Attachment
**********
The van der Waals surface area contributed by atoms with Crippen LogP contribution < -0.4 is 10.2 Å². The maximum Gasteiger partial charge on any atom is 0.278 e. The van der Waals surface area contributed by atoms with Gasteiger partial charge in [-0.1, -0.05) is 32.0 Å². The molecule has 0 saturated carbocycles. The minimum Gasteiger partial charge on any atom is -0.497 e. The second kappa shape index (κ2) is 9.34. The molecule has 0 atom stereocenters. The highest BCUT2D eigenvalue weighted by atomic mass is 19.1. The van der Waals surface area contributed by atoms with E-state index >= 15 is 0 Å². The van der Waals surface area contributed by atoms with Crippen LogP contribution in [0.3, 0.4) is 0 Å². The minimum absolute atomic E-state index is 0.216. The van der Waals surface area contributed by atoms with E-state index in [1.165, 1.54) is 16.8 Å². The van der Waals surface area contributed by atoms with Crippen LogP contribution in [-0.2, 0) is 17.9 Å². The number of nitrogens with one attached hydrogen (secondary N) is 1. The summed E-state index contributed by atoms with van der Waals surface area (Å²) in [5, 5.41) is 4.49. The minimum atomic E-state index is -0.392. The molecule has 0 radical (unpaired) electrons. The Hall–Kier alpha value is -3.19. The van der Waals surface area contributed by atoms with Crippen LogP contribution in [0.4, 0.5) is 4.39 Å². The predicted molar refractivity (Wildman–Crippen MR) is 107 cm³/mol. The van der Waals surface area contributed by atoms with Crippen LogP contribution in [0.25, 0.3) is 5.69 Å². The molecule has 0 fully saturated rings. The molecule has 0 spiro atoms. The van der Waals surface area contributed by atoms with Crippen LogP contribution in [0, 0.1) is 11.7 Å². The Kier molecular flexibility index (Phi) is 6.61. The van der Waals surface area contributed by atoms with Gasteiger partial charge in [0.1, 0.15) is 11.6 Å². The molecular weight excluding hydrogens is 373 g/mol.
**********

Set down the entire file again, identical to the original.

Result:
The van der Waals surface area contributed by atoms with Crippen LogP contribution < -0.4 is 10.2 Å². The maximum Gasteiger partial charge on any atom is 0.278 e. The van der Waals surface area contributed by atoms with Gasteiger partial charge in [-0.1, -0.05) is 32.0 Å². The molecule has 0 saturated carbocycles. The minimum Gasteiger partial charge on any atom is -0.497 e. The second kappa shape index (κ2) is 9.34. The molecule has 0 atom stereocenters. The highest BCUT2D eigenvalue weighted by atomic mass is 19.1. The van der Waals surface area contributed by atoms with E-state index >= 15 is 0 Å². The van der Waals surface area contributed by atoms with Crippen LogP contribution in [0.3, 0.4) is 0 Å². The minimum absolute atomic E-state index is 0.216. The van der Waals surface area contributed by atoms with E-state index in [1.165, 1.54) is 16.8 Å². The van der Waals surface area contributed by atoms with Crippen LogP contribution in [-0.2, 0) is 17.9 Å². The number of nitrogens with one attached hydrogen (secondary N) is 1. The summed E-state index contributed by atoms with van der Waals surface area (Å²) in [5, 5.41) is 4.49. The minimum atomic E-state index is -0.392. The molecule has 0 radical (unpaired) electrons. The Hall–Kier alpha value is -3.19. The van der Waals surface area contributed by atoms with Crippen LogP contribution in [0.4, 0.5) is 4.39 Å². The predicted molar refractivity (Wildman–Crippen MR) is 107 cm³/mol. The van der Waals surface area contributed by atoms with Crippen LogP contribution in [0.25, 0.3) is 5.69 Å². The molecule has 0 fully saturated rings. The molecule has 0 spiro atoms. The van der Waals surface area contributed by atoms with Crippen LogP contribution in [0, 0.1) is 11.7 Å². The Kier molecular flexibility index (Phi) is 6.61. The van der Waals surface area contributed by atoms with Gasteiger partial charge in [0.1, 0.15) is 11.6 Å². The molecular weight excluding hydrogens is 373 g/mol.